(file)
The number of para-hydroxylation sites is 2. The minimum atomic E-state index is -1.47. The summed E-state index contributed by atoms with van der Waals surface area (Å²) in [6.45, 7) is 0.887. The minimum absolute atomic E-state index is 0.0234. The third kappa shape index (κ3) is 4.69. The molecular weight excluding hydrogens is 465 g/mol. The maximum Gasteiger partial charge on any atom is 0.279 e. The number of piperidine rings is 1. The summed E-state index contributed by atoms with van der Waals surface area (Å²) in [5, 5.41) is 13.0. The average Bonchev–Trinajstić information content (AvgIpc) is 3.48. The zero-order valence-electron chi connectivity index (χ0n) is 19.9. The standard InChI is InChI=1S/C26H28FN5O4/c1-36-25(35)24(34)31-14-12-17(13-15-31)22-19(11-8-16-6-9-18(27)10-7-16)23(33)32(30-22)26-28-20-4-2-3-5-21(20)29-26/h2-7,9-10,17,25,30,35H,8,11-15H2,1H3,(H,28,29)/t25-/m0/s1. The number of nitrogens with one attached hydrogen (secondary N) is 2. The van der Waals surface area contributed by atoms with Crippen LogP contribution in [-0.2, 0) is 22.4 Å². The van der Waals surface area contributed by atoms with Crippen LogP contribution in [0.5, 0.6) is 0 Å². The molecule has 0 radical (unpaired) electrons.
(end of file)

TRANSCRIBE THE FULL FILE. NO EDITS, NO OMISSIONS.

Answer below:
The number of para-hydroxylation sites is 2. The minimum atomic E-state index is -1.47. The summed E-state index contributed by atoms with van der Waals surface area (Å²) in [6.45, 7) is 0.887. The minimum absolute atomic E-state index is 0.0234. The third kappa shape index (κ3) is 4.69. The molecular weight excluding hydrogens is 465 g/mol. The maximum Gasteiger partial charge on any atom is 0.279 e. The number of piperidine rings is 1. The summed E-state index contributed by atoms with van der Waals surface area (Å²) in [5, 5.41) is 13.0. The average Bonchev–Trinajstić information content (AvgIpc) is 3.48. The zero-order valence-electron chi connectivity index (χ0n) is 19.9. The standard InChI is InChI=1S/C26H28FN5O4/c1-36-25(35)24(34)31-14-12-17(13-15-31)22-19(11-8-16-6-9-18(27)10-7-16)23(33)32(30-22)26-28-20-4-2-3-5-21(20)29-26/h2-7,9-10,17,25,30,35H,8,11-15H2,1H3,(H,28,29)/t25-/m0/s1. The number of nitrogens with one attached hydrogen (secondary N) is 2. The van der Waals surface area contributed by atoms with Crippen LogP contribution in [-0.2, 0) is 22.4 Å². The van der Waals surface area contributed by atoms with Crippen LogP contribution in [0.5, 0.6) is 0 Å². The molecule has 0 radical (unpaired) electrons.